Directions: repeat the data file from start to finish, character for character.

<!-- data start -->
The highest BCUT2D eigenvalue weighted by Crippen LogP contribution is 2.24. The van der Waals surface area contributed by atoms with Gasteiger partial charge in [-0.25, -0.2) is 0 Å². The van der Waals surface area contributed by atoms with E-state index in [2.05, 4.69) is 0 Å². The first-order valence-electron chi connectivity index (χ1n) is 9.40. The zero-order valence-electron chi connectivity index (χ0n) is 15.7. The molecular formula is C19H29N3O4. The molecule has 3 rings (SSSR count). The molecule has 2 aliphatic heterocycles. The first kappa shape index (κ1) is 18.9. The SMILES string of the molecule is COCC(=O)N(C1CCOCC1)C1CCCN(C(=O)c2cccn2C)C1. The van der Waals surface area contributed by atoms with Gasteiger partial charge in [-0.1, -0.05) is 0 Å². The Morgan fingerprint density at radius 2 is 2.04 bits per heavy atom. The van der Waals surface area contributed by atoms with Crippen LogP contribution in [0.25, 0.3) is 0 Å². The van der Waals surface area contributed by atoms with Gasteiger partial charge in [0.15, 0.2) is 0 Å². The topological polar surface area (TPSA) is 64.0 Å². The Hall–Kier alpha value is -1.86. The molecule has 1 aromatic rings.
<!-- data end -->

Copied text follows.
The highest BCUT2D eigenvalue weighted by Crippen LogP contribution is 2.24. The van der Waals surface area contributed by atoms with Gasteiger partial charge in [-0.25, -0.2) is 0 Å². The van der Waals surface area contributed by atoms with E-state index in [2.05, 4.69) is 0 Å². The first-order valence-electron chi connectivity index (χ1n) is 9.40. The zero-order valence-electron chi connectivity index (χ0n) is 15.7. The molecular formula is C19H29N3O4. The molecule has 3 rings (SSSR count). The molecule has 2 aliphatic heterocycles. The first kappa shape index (κ1) is 18.9. The SMILES string of the molecule is COCC(=O)N(C1CCOCC1)C1CCCN(C(=O)c2cccn2C)C1. The van der Waals surface area contributed by atoms with Gasteiger partial charge in [-0.1, -0.05) is 0 Å². The Morgan fingerprint density at radius 2 is 2.04 bits per heavy atom. The van der Waals surface area contributed by atoms with Crippen LogP contribution in [0.25, 0.3) is 0 Å². The van der Waals surface area contributed by atoms with Gasteiger partial charge in [0.15, 0.2) is 0 Å². The topological polar surface area (TPSA) is 64.0 Å². The Hall–Kier alpha value is -1.86. The molecule has 1 aromatic rings.